Many individuals of African-American descent have been graduates of the Military Academy at West Point. The second and third each have Greene County connections and I wondered about the first one was Henry Ossian Flipper.
Serving with the 10th Cavalry leading the Buffalo soldiers in the Apache Wars, Flipper’s record was excellent. Unfortunately, there were rumors of misconduct and so he received a dishonorable discharge. In 1994, his descendants petitioned to have the records re-examined and so his service record was changed to reflect an honorable discharge. He was officially pardoned in 1999 posthumously.
The second graduate was John Alexander and the third Col. Charles Young. These two men were at West Point at the same time and were roommates. Both taught at Wilberforce University later in their careers.
I shared the story of Lt. John Alexander, the second graduate recently and so will recall only some of his experiences.
Lt. Alexander first attended Oberlin College in 1880, and then was accepted for the US Military Academy. He was well-liked and respected as a Cadet, finishing 32 of a class of 64. At the time of his graduation in 1887, he received more applause than any other graduate.
His first assignment was in Nebraska, then Wyoming. From there he was sent to Utah and on to Kansas where he was commissioned 1st Lieutenant.
Following the years spent in the Western part of the country, he was assigned to teach military science at Wilberforce University.
In March 1894, he was waiting at a barber shop for his turn to get a haircut. When he got up to walk toward the chair, he collapsed and died on the spot. He was buried in Cherry Grove Cemetery in Xenia.
In 1918, his service was recognized by the government when a camp near North Newport News was re-named Camp Alexander in his honor.
The third graduate is probably the most famous, Col. Charles Young, whose home at Wilberforce has been recently declared a National Monument and tribute to the Buffalo Soldiers.
Born in Kentucky, he graduated at the top of his class in high school at the age of 16. He taught for a time, them applied to the West Point Academy, graduating in 1889.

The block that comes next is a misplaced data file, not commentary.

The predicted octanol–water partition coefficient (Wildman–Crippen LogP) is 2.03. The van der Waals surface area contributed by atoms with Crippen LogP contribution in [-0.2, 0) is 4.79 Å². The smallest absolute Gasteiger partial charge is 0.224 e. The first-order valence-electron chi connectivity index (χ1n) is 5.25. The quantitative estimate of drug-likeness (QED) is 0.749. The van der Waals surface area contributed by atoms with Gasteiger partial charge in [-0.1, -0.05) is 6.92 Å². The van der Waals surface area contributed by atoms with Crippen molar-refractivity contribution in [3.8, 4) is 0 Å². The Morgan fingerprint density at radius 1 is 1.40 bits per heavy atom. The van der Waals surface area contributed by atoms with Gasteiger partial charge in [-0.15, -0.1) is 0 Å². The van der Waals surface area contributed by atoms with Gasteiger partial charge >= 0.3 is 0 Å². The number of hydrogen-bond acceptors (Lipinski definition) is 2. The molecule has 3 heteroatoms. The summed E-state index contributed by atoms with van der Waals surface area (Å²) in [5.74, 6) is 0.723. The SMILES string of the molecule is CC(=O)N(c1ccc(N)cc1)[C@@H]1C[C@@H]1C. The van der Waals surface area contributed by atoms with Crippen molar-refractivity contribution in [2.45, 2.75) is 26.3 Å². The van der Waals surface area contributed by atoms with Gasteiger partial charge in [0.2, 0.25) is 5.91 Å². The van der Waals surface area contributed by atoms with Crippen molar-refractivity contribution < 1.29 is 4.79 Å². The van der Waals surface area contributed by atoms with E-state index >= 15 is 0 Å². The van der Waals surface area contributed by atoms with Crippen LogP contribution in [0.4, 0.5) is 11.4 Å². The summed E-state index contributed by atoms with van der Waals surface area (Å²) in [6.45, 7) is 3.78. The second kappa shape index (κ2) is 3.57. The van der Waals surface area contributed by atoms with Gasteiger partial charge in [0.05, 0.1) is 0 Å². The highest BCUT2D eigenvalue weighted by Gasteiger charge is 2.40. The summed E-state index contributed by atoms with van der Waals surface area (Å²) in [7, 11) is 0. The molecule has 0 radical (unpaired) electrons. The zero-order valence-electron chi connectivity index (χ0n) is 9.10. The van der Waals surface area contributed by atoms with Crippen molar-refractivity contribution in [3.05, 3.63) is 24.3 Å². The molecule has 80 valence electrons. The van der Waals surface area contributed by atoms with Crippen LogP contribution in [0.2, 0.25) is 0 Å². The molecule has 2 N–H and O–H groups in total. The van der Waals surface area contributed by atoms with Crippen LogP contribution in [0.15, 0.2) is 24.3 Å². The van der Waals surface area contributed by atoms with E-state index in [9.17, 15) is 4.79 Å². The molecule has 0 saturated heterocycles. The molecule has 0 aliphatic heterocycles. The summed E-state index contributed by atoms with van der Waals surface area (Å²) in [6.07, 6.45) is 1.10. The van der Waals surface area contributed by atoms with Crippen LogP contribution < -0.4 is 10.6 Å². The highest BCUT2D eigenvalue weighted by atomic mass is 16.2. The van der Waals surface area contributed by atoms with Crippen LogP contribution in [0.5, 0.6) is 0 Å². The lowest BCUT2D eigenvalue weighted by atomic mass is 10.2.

He was assigned to the 10th Cavalry in Nebraska and from there went to Utah. During the Spanish American war he was assigned in Cuba where he was part of the army which routed Poncho Villa.
He served as one of the first Military Attaches when stationed in Haiti and later commanded the 10th Cavalry in 1903 at the Presidio in San Francisco.
Young spoke several languages and enjoyed music. He played piano, violin and guitar and composed several original songs. He served as acting superintendent at Sequoia National Park in California. One of his first projects and perhaps the one for which he is best known was providing adequate roads, allowing wagons to pass, and later encouraging visitors with automobiles to visit the park to enjoy the scenery.
He was a Military Instructor at Wilberforce University and during that period purchased a home which had previously been a stop on the Underground Railroad.
In 1918, during a routine physical, the doctors determined that his blood pressure was too high and he was relieved from active duty.
He wanted to prove that he was fit for any duty and so rode his horse from Wilberforce to Washington D. C., a distance of about 500 miles. When he arrived, he met with the Secretary of War and asked to be reinstated. Following the reinstatement, he was promoted to Full Colonel and rather than being assigned to duty in Europe, he was sent to Illinois. Later he assigned once again to Liberia in Western Africa.
He died In Liberia and his body was returned to the United States for burial. He was one of the few soldiers whose services were held in the Arlington amphitheater. He is buried in Arlington National Cemetery. At the time of his death, he was the highest ranking African-American officer in the US Army.
Unlike those who entered the Academy with the intent of being in the military, Theopolis Steward, born in New Jersey in 1843, was interested in a career as a minister. He attended school in New Jersey and then was ordained an African Methodist Episcopal minister in 1863.
Following the Civil War, he organized AME churches in Georgia and South Carolina and was very active in reconstruction politics in Georgia.
Later he graduated from the Episcopal Divinity School in Philadelphia and then received his Doctorate from Wilberforce University. At that time he was serving as pastor of the African Methodist Episcopal Church in Wilberforce.
Between 1872 and 1891 he established and aided a church in Haiti, and then he enlisted in the 25th U. S. Colored Infantry, where he served as Chaplain until 1907.
He returned to Wilberforce to teach history, French and logic and later became vice-president of the University. He remained on the faculty until his death in 1924.
Joan Baxter is a local resident and historical columnist.
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